Chicago magazine--the Windy City equivalent of our Orange Coast--has an article by Carly Boers out this month about children who know and prefer real food in restaurants. The article goes on to create a revolting neologism for these children of foodies: "koodies." (Where were the editorial staff when the fact that this is a homophone of "cooties" came up?)
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A sense of wonderment pervades the article, as though "normal" children are not capable of liking cassoulet, and it grates, but it's not Boers' fault.
Children's menus in this country are an absolute disgrace, a vicious circle of parents who don't have healthy options because the children's menu is a list of fried, beige, empty calories and restaurateurs who only offer such crap on their menus because children who have learned only to like white carbohydrates and processed foods won't order real food.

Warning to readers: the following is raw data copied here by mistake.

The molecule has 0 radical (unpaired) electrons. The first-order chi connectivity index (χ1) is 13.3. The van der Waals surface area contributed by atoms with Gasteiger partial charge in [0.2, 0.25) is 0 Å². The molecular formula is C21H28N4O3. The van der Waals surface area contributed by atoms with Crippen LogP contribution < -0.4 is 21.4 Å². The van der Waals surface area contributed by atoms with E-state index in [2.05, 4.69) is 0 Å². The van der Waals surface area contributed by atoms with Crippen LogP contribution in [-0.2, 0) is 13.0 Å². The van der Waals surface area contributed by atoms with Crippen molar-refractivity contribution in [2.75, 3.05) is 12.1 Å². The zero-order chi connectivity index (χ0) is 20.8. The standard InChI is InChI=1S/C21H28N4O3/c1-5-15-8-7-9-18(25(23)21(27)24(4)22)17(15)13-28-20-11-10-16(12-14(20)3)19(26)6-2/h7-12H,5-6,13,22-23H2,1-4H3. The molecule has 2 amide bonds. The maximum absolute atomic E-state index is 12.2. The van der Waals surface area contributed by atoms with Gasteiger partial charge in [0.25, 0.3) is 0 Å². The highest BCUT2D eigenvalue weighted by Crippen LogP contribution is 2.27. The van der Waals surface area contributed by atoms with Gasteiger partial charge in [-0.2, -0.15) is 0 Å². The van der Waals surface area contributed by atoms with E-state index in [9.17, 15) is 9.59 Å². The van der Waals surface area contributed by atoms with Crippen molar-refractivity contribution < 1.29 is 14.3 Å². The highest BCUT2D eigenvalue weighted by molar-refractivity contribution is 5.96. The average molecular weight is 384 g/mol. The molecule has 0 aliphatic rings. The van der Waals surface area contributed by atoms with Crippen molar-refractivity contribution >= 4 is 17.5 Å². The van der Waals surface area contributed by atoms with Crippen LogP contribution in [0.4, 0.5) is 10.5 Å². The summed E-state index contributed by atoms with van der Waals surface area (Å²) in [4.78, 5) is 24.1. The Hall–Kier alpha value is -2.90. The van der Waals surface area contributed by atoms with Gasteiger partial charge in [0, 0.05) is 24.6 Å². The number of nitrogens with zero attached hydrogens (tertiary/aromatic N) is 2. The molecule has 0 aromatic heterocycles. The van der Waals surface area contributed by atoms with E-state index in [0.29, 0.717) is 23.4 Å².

Even restaurants with beautiful menus full of local produce will keep frozen bags of chicken nuggets in the back of the freezer, which means children aren't given the opportunity to try things they might like.
Fortunately, all is not lost: most children are willing to try something they make themselves, which means that teaching children to eat healthy foods can be started by letting children prepare healthy foods. Children are typically very curious about kitchens and cooking, which means there are teaching moments to be had.
(h/t to loyal reader g'kar for the link.)